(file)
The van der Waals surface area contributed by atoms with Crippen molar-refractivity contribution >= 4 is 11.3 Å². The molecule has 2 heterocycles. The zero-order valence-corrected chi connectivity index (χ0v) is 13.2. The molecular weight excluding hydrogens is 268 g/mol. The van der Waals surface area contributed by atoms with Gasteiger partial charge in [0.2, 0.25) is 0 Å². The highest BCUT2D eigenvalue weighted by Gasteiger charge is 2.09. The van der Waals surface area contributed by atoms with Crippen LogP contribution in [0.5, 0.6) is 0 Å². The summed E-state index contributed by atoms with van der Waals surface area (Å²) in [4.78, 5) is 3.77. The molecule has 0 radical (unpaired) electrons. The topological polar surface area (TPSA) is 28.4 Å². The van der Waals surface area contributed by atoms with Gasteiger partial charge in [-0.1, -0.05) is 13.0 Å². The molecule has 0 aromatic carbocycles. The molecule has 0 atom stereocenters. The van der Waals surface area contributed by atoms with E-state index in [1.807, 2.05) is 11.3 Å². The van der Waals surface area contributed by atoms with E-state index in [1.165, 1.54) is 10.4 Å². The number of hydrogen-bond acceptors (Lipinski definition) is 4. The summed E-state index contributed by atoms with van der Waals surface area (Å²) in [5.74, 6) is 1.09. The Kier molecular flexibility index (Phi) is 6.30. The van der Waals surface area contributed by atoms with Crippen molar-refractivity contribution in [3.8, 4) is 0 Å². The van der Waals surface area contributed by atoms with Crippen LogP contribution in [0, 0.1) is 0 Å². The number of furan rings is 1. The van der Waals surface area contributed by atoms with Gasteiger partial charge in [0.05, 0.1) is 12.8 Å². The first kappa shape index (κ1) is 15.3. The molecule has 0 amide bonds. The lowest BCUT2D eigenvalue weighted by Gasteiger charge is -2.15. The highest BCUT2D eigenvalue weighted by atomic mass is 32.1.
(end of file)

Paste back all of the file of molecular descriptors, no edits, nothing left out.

The van der Waals surface area contributed by atoms with Crippen molar-refractivity contribution >= 4 is 11.3 Å². The molecule has 2 heterocycles. The zero-order valence-corrected chi connectivity index (χ0v) is 13.2. The molecular weight excluding hydrogens is 268 g/mol. The van der Waals surface area contributed by atoms with Gasteiger partial charge in [0.2, 0.25) is 0 Å². The highest BCUT2D eigenvalue weighted by Gasteiger charge is 2.09. The van der Waals surface area contributed by atoms with Crippen LogP contribution in [0.5, 0.6) is 0 Å². The summed E-state index contributed by atoms with van der Waals surface area (Å²) in [4.78, 5) is 3.77. The molecule has 0 radical (unpaired) electrons. The topological polar surface area (TPSA) is 28.4 Å². The van der Waals surface area contributed by atoms with Gasteiger partial charge in [-0.1, -0.05) is 13.0 Å². The molecule has 0 aromatic carbocycles. The molecule has 0 atom stereocenters. The van der Waals surface area contributed by atoms with E-state index in [1.807, 2.05) is 11.3 Å². The van der Waals surface area contributed by atoms with E-state index in [1.165, 1.54) is 10.4 Å². The number of hydrogen-bond acceptors (Lipinski definition) is 4. The summed E-state index contributed by atoms with van der Waals surface area (Å²) in [5.74, 6) is 1.09. The Kier molecular flexibility index (Phi) is 6.30. The van der Waals surface area contributed by atoms with Crippen molar-refractivity contribution in [3.8, 4) is 0 Å². The van der Waals surface area contributed by atoms with Crippen LogP contribution in [0, 0.1) is 0 Å². The number of furan rings is 1. The van der Waals surface area contributed by atoms with Gasteiger partial charge in [0.05, 0.1) is 12.8 Å². The first kappa shape index (κ1) is 15.3. The molecule has 0 amide bonds. The lowest BCUT2D eigenvalue weighted by Gasteiger charge is -2.15. The highest BCUT2D eigenvalue weighted by atomic mass is 32.1.